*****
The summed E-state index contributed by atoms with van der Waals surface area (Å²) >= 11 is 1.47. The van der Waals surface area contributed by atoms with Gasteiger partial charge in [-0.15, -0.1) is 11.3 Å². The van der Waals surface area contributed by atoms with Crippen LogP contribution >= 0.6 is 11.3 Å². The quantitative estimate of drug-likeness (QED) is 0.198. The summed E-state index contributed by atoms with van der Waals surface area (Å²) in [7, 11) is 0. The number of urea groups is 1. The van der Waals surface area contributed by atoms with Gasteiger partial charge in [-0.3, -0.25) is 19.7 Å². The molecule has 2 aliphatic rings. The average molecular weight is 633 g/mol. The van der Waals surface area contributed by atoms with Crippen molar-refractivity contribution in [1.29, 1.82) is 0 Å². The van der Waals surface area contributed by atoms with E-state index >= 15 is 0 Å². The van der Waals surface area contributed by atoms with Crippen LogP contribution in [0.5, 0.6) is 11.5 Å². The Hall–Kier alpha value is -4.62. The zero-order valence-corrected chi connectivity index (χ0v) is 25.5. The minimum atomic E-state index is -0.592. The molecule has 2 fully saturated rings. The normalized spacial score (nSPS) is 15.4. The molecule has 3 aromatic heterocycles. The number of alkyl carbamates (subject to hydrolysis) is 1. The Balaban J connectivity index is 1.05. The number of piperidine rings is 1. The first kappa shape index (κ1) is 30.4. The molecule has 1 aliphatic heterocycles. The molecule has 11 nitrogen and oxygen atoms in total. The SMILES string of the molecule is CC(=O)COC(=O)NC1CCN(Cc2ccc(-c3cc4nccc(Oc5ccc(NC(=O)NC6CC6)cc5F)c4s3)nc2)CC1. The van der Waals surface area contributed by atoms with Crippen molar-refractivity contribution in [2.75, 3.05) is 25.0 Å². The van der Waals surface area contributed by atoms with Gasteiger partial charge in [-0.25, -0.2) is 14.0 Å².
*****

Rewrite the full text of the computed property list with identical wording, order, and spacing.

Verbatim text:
The summed E-state index contributed by atoms with van der Waals surface area (Å²) >= 11 is 1.47. The van der Waals surface area contributed by atoms with Gasteiger partial charge in [-0.15, -0.1) is 11.3 Å². The van der Waals surface area contributed by atoms with Crippen LogP contribution >= 0.6 is 11.3 Å². The quantitative estimate of drug-likeness (QED) is 0.198. The summed E-state index contributed by atoms with van der Waals surface area (Å²) in [7, 11) is 0. The number of urea groups is 1. The van der Waals surface area contributed by atoms with Gasteiger partial charge in [-0.3, -0.25) is 19.7 Å². The molecule has 2 aliphatic rings. The average molecular weight is 633 g/mol. The van der Waals surface area contributed by atoms with Crippen molar-refractivity contribution in [1.29, 1.82) is 0 Å². The van der Waals surface area contributed by atoms with E-state index >= 15 is 0 Å². The van der Waals surface area contributed by atoms with Crippen LogP contribution in [0.5, 0.6) is 11.5 Å². The Hall–Kier alpha value is -4.62. The zero-order valence-corrected chi connectivity index (χ0v) is 25.5. The minimum atomic E-state index is -0.592. The molecule has 2 fully saturated rings. The normalized spacial score (nSPS) is 15.4. The molecule has 3 aromatic heterocycles. The number of alkyl carbamates (subject to hydrolysis) is 1. The Balaban J connectivity index is 1.05. The number of piperidine rings is 1. The first kappa shape index (κ1) is 30.4. The molecule has 1 aliphatic heterocycles. The molecule has 11 nitrogen and oxygen atoms in total. The SMILES string of the molecule is CC(=O)COC(=O)NC1CCN(Cc2ccc(-c3cc4nccc(Oc5ccc(NC(=O)NC6CC6)cc5F)c4s3)nc2)CC1. The van der Waals surface area contributed by atoms with Crippen molar-refractivity contribution in [2.75, 3.05) is 25.0 Å². The van der Waals surface area contributed by atoms with Gasteiger partial charge in [-0.25, -0.2) is 14.0 Å².